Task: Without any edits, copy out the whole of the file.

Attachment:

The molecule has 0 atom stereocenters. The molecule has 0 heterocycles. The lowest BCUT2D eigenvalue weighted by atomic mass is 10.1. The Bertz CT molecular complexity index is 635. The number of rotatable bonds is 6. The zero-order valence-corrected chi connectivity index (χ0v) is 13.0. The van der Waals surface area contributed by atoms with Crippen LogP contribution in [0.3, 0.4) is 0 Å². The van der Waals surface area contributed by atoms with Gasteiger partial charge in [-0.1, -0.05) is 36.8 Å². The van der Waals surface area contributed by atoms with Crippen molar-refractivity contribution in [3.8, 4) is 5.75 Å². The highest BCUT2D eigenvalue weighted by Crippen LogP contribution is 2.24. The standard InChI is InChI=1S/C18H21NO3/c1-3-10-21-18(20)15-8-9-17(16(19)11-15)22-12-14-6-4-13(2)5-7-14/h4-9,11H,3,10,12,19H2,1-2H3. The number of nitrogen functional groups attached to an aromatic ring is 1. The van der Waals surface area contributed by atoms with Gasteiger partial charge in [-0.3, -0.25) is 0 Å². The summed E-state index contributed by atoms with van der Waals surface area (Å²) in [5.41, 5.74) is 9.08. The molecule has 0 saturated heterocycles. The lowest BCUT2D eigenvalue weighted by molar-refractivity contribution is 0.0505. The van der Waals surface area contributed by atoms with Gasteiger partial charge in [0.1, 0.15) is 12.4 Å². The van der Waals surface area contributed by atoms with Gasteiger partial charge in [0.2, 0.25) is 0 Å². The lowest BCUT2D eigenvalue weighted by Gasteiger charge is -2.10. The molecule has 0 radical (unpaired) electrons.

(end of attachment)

The molecule has 0 atom stereocenters. The molecule has 0 heterocycles. The lowest BCUT2D eigenvalue weighted by atomic mass is 10.1. The Bertz CT molecular complexity index is 635. The number of rotatable bonds is 6. The zero-order valence-corrected chi connectivity index (χ0v) is 13.0. The van der Waals surface area contributed by atoms with Crippen LogP contribution in [0.3, 0.4) is 0 Å². The van der Waals surface area contributed by atoms with Gasteiger partial charge in [-0.1, -0.05) is 36.8 Å². The van der Waals surface area contributed by atoms with Crippen molar-refractivity contribution in [3.8, 4) is 5.75 Å². The highest BCUT2D eigenvalue weighted by Crippen LogP contribution is 2.24. The standard InChI is InChI=1S/C18H21NO3/c1-3-10-21-18(20)15-8-9-17(16(19)11-15)22-12-14-6-4-13(2)5-7-14/h4-9,11H,3,10,12,19H2,1-2H3. The number of nitrogen functional groups attached to an aromatic ring is 1. The van der Waals surface area contributed by atoms with Gasteiger partial charge in [-0.3, -0.25) is 0 Å². The summed E-state index contributed by atoms with van der Waals surface area (Å²) in [5.41, 5.74) is 9.08. The molecule has 0 saturated heterocycles. The lowest BCUT2D eigenvalue weighted by molar-refractivity contribution is 0.0505. The van der Waals surface area contributed by atoms with Gasteiger partial charge in [0.1, 0.15) is 12.4 Å². The van der Waals surface area contributed by atoms with Gasteiger partial charge in [0.2, 0.25) is 0 Å². The lowest BCUT2D eigenvalue weighted by Gasteiger charge is -2.10. The molecule has 0 radical (unpaired) electrons.